You go into work each day, knowing there are people who will contradict you, who seem - perhaps - not to have your best interests in mind. Yet, your career and your ability to earn a living are important to you. You go in anyway, not waiting for a sense of well-being, but rather increasing your own tolerance of the situation by exposing yourself to it, and finding your sense of well-being in the process.

Couples show up to their relationships each day, wondering if some wound will be exposed, if words will strike the other in away that stings or reminds of childhood scars. Yet, they keep re-committing to each other, with every laugh, with every kiss, with every touch - they know that the reward is not some perfect relationship at the end of the tunnel, but rather the glimpse right now of a connection to another soul despite one's fears.

I am often coming up with new and bigger projects for myself to complete, and when I do, I always think, "How am I ever going to sustain the courage to do this?" I have never been able to answer myself before something drives me forward, makes me do it anyway. Courage, I find, has nothing to do with overcoming one's fears in preparation for action - rather, it's being afraid and taking the action anyway.

Recently, I took a public speaking class at the Open Center, and the entire class revolved around this principle: that we were not going to get up there to speak and NOT feel nervous, but we would get up there feeling nervous and still be able to speak.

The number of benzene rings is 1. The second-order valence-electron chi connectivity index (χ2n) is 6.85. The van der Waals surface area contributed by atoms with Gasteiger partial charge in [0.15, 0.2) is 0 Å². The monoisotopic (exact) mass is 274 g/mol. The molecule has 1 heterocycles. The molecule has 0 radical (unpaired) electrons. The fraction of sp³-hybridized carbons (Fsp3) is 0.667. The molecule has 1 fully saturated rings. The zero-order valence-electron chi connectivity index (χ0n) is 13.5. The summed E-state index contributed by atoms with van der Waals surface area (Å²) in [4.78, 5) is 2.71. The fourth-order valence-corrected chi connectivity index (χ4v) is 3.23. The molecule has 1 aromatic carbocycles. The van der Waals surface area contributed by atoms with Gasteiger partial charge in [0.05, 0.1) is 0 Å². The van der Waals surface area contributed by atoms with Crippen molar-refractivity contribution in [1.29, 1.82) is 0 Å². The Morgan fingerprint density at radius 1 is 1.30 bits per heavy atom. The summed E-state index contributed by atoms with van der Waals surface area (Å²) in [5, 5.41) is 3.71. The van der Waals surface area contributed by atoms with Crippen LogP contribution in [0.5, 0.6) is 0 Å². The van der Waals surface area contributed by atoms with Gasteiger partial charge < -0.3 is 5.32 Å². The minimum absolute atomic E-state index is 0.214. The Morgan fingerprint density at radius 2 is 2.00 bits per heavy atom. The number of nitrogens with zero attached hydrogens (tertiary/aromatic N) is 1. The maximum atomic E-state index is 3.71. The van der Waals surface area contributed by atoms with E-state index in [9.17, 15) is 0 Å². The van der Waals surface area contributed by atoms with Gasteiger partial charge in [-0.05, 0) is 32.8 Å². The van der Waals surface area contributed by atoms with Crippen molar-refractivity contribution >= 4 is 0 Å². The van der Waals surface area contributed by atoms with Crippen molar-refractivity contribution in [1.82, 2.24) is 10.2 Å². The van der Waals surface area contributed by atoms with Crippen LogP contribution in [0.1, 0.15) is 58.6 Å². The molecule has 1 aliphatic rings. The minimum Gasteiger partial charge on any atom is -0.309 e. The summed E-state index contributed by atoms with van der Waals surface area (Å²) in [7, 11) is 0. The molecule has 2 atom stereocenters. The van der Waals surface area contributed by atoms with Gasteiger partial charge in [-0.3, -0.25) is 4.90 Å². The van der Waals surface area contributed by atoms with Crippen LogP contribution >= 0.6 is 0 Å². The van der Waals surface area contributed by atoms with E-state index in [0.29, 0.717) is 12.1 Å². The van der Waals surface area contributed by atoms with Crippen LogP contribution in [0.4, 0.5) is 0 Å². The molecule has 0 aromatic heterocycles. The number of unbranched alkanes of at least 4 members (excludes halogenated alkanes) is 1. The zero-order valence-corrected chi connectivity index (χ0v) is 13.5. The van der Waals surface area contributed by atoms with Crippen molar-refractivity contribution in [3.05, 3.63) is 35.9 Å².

I think it's the things that we care about most that make us nervous. Maybe there are more things that we should just do anyway, in spite of our fears. Maybe we should speak our mind, especially when we think our voice will break. Maybe we are exactly like the firefighter, running into the world each day, desperate to bring a sense of hope by speaking our truth.

My truth is my faith in the human spirit. I know that every person is capable of amazing things, beyond their wildest dreams. I know this because I live it. With frequency, I ask myself to face my fears, and over and over, I find - to my own utter amazement - that I am capable of doing just that.